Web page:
In search of financial safe havens

While the financial crisis marches on, and investors frantically seek out safe havens for their money, it is worth asking what a ‘safe haven’ would look like.

This quote currently doing the rounds gives a clue:

“I’ve never been a ‘job creator’. I can start a business based on a great idea, and initially hire dozens or hundreds of people. But if no one can afford to buy what I have to sell, my business will soon fail and all those jobs will evaporate

“That’s why I can say with confidence that rich people don’t create jobs, nor do businesses, large or small. What does lead to more employment is the feedback loop between customers and businesses. And only consumers can set in motion a virtuous cycle that allows companies to survive and thrive and business owners to hire. An ordinary middle-class consumer is far more of a job creator than I ever have been or ever will be.”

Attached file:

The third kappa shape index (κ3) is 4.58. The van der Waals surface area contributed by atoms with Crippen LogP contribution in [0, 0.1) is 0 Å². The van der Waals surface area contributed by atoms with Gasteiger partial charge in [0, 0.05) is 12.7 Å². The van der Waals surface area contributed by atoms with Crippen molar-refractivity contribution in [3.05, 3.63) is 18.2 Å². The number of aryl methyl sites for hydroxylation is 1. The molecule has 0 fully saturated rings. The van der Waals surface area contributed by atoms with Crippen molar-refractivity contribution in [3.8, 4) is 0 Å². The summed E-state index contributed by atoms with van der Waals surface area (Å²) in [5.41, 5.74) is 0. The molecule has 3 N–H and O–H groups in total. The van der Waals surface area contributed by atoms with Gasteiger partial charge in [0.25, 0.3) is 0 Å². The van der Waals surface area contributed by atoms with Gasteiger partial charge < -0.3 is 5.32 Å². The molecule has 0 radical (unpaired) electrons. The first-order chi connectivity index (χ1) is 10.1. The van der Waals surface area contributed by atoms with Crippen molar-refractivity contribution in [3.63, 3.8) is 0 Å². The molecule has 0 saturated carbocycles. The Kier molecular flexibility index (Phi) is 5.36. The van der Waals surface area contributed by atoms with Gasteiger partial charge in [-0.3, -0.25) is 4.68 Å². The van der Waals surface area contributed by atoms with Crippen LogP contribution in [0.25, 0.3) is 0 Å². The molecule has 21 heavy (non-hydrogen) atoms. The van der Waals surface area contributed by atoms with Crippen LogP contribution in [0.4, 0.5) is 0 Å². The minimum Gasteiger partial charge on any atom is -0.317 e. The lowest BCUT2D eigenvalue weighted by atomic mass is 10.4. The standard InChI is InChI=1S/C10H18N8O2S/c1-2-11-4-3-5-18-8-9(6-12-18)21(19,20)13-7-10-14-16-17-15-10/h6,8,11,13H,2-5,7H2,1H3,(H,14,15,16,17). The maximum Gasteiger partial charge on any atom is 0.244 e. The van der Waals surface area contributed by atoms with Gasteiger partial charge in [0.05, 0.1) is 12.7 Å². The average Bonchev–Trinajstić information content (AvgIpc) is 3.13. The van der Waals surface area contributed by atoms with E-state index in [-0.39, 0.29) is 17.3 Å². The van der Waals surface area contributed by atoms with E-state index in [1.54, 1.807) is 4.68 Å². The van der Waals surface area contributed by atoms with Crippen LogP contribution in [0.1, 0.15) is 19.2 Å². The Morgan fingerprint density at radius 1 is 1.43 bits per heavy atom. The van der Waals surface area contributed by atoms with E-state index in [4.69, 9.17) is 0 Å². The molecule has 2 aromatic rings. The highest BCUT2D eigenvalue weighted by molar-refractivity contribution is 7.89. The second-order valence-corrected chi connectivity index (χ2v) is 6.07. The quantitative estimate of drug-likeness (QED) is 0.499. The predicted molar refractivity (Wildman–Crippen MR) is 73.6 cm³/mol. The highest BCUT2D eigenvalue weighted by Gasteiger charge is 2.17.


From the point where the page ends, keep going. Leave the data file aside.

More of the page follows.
A safe haven is not a static asset. It is not gold, not oil, not dollars or francs or government bonds.

A safe haven is a healthy, vibrant, dynamic system. A to-ing and fro-ing of value that is not locked up in just 1% of the population but flows backwards and forwards between the different entities. (GDP, after all, is a measure of how much money *changes hands* each year.)

A safe haven investment is an organisation or system that can be relied on to still be exchanging value in 10, 20, 30 years time.

People who want to build such an organisation would do well to realise that the system they need to create extends beyond the limited boundaries of the legal entity they call a business.

They might call this extended system a ‘permabusiness’.

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